Studio: Dread Presents
Director: Tom Botchii
Writer: Tom Botchii
Producer: Erik Bernard, Jerry G. Angelo, Kodi Saint Angelo
Stars: Chase Williamson, Jerry G. Angelo, Lauren Ashley Carter, Matt Mercer, Gavin White
A serial killer’s protégée befriends a straight edge man who uncovers the horrifying secrets behind the boy’s family.
I cover some indie horror films after they’ve already released instead of before because many solicitations I receive to review something in advance go unanswered. The reason I don’t respond is because I absolutely dread requesting a screener, disliking the movie, and then having to face the uncomfortable situation of pinging a PR person anticipating a positive pull quote only for me to say, “thanks, but your movie is awful.” I prefer sacrificing timely clicks by covering something on my own initiative instead of having to disappoint or anger someone I’d like to retain a working relationship with.
This is a circumstance I confront regularly with Dread Presents releases. If I did my math correctly, I’ve covered 17 of their titles to date and they’ve averaged a 50-55 review score. The label has put out some excellent efforts like “The Golem” (review here) and “To Hell and Back: The Kane Hodder Story” (review here). But the majority of their movies have been mostly mediocre, so I’ve quietly inched away from keeping current with their slate while avoiding any awkward interactions with their press people.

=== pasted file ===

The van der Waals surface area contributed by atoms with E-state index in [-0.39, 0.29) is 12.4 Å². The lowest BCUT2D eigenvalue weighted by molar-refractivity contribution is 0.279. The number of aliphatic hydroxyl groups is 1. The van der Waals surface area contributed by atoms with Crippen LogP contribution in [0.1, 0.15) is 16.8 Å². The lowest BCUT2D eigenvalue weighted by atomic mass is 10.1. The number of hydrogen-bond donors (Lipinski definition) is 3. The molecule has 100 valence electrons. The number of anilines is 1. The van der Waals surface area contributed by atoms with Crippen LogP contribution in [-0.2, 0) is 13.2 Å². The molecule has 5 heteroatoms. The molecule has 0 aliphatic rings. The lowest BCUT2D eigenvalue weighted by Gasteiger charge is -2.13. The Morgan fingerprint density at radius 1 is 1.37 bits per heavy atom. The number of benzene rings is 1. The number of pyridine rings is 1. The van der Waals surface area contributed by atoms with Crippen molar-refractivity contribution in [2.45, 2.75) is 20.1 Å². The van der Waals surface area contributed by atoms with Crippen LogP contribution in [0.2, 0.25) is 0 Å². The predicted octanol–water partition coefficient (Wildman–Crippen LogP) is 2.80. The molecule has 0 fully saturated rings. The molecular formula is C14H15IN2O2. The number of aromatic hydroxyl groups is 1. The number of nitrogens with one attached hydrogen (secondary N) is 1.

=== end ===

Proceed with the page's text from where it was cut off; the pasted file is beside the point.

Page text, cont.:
I took a chance on “Artik” anyway because its trailer was intriguing and it stars indie fright film favorites Chase Williamson, Matt Mercer, and Lauren Ashley Carter. I suspect others will give “Artik” a go for the same reason. It’s not unusual for any one of those actors to individually attach him or herself to a poor project every now and again. I just didn’t expect all three actors to sign up for the same underwhelming thriller at once.
While his weird wife Flin tends to a crop of captive kids forced to toil on their family farm, Artik raises their reluctant son Adam to become a sadistic serial killer like his father. Adam’s regular chores include chiseling an ice block as though it were a skull, acting as bait for Artik’s abductions, and finding a target for his first solo kill.
Adam instead finds a friend in tattooed machinist Holton. Abstaining from booze as part of his straight edge lifestyle, Holton’s skewed slant on life is odd, but less unsettling than Artik’s. Holton recognizes Adam’s struggle to find an outlet for angst, and helps him channel those energies into artwork, a trait likely picked up from his father’s unusual obsession with comics.
Adam’s disturbing drawings of Artik torturing victims alarm Holton. Holton initially enlists aid from Al-Anon counselor Kar, but quickly takes matters into his own hands when he decides to investigate Artik’s farm on his own. Holton uncovers an unimaginable horror show that he must rescue Adam from, provided he can first survive it himself.